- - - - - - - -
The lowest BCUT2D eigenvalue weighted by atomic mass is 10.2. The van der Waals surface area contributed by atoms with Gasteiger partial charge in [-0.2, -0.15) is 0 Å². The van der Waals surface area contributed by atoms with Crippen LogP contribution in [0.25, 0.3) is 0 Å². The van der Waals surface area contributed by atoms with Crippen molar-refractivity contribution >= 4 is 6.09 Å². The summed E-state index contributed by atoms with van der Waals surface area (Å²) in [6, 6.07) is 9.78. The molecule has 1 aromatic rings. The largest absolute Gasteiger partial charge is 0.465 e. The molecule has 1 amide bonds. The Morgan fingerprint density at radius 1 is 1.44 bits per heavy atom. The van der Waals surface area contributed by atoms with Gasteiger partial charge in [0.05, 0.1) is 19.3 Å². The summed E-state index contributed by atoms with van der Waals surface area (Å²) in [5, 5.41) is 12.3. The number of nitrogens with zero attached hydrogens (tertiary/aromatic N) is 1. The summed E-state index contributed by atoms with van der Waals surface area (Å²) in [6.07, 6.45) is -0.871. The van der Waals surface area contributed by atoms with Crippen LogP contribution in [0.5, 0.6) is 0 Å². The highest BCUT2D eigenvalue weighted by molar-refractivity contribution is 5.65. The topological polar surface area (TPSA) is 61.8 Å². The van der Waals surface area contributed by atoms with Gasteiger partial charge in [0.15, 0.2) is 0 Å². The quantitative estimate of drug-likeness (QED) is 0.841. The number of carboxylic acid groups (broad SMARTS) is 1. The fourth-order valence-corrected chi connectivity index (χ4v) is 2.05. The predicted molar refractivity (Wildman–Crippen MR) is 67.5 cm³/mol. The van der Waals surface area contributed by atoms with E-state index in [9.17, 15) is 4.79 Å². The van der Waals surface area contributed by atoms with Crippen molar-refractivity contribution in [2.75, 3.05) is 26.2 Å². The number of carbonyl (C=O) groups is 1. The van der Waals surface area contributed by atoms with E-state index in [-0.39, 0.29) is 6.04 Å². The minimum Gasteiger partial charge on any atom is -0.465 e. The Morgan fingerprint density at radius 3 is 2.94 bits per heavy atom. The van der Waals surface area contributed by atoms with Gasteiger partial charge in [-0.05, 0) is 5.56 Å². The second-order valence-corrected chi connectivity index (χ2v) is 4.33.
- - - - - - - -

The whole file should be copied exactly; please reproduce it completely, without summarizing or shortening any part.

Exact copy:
The lowest BCUT2D eigenvalue weighted by atomic mass is 10.2. The van der Waals surface area contributed by atoms with Gasteiger partial charge in [-0.2, -0.15) is 0 Å². The van der Waals surface area contributed by atoms with Crippen LogP contribution in [0.25, 0.3) is 0 Å². The van der Waals surface area contributed by atoms with Crippen molar-refractivity contribution >= 4 is 6.09 Å². The summed E-state index contributed by atoms with van der Waals surface area (Å²) in [6, 6.07) is 9.78. The molecule has 1 aromatic rings. The largest absolute Gasteiger partial charge is 0.465 e. The molecule has 1 amide bonds. The Morgan fingerprint density at radius 1 is 1.44 bits per heavy atom. The van der Waals surface area contributed by atoms with Gasteiger partial charge in [0.05, 0.1) is 19.3 Å². The summed E-state index contributed by atoms with van der Waals surface area (Å²) in [5, 5.41) is 12.3. The number of nitrogens with zero attached hydrogens (tertiary/aromatic N) is 1. The summed E-state index contributed by atoms with van der Waals surface area (Å²) in [6.07, 6.45) is -0.871. The van der Waals surface area contributed by atoms with Crippen LogP contribution in [0.5, 0.6) is 0 Å². The highest BCUT2D eigenvalue weighted by molar-refractivity contribution is 5.65. The topological polar surface area (TPSA) is 61.8 Å². The van der Waals surface area contributed by atoms with Gasteiger partial charge in [0.15, 0.2) is 0 Å². The quantitative estimate of drug-likeness (QED) is 0.841. The number of carboxylic acid groups (broad SMARTS) is 1. The fourth-order valence-corrected chi connectivity index (χ4v) is 2.05. The predicted molar refractivity (Wildman–Crippen MR) is 67.5 cm³/mol. The van der Waals surface area contributed by atoms with E-state index in [9.17, 15) is 4.79 Å². The van der Waals surface area contributed by atoms with Crippen molar-refractivity contribution in [2.75, 3.05) is 26.2 Å². The number of carbonyl (C=O) groups is 1. The van der Waals surface area contributed by atoms with E-state index in [-0.39, 0.29) is 6.04 Å². The minimum Gasteiger partial charge on any atom is -0.465 e. The Morgan fingerprint density at radius 3 is 2.94 bits per heavy atom. The van der Waals surface area contributed by atoms with Gasteiger partial charge in [-0.05, 0) is 5.56 Å². The second-order valence-corrected chi connectivity index (χ2v) is 4.33.